Wills was named the National League MVP in 1962, stealing a record 104 bases to break the previous modern era mark of 96 set by Ty Cobb. He was named to seven All-Star teams and was the first MLB All-Star Game Most Valuable Player in 1962. Wills also won Gold Gloves at shortstop in 1961 and 1962. Over the course of his fourteen-year career, Wills batted .281 with 20 home runs, 458 runs batted in, 2,134 hits, 1,067 runs, 177 doubles, 71 triples, 586 stolen bases, and 552 bases on balls in 1,942 games.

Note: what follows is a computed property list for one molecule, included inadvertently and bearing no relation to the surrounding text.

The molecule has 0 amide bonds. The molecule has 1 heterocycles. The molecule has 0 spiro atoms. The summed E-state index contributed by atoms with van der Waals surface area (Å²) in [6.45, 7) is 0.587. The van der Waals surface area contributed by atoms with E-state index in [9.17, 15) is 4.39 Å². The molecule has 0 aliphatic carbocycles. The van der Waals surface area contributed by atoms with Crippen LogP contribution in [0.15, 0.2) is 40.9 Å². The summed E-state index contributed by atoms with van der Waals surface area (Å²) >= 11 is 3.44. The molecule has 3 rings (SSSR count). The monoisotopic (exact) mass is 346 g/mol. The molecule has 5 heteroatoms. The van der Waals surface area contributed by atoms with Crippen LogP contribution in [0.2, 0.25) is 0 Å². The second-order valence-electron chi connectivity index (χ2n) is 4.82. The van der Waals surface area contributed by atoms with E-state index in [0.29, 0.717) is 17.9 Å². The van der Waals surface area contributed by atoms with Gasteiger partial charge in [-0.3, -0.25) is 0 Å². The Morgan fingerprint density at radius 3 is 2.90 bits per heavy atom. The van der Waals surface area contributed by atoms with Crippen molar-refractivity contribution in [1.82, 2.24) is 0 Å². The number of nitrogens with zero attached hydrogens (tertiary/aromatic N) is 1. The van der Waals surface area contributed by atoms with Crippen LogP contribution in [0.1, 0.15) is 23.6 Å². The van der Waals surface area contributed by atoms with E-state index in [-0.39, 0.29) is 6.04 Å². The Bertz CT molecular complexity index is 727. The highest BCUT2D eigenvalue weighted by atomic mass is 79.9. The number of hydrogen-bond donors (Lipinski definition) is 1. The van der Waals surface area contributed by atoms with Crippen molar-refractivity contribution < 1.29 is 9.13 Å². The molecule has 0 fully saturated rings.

Wills was a member of the Los Angeles Dodgers organization, serving as a representative of the Dodgers Legend Bureau, from 2009 until his death. Maury Wills died on September 19, 2022, at the age of 89.

This day in baseball: Luque punches Stengel

On September 16, 1922 (some sources have the year down as 1923), Cincinnati Reds pitcher Adolfo Luque became so angry over the bench jockeying coming from the Giants bench that he set the ball and his glove down on the mound, then charged straight into the New York dugout. Luque punched Casey Stengel, believing Stengel to be the primary instigator behind the taunting. Luque was ordered to return to his bench by the police, who were attempting to subdue the reaction of the Polo Grounds crowd.

Adolfo Luque, 1919 (Library of Congress)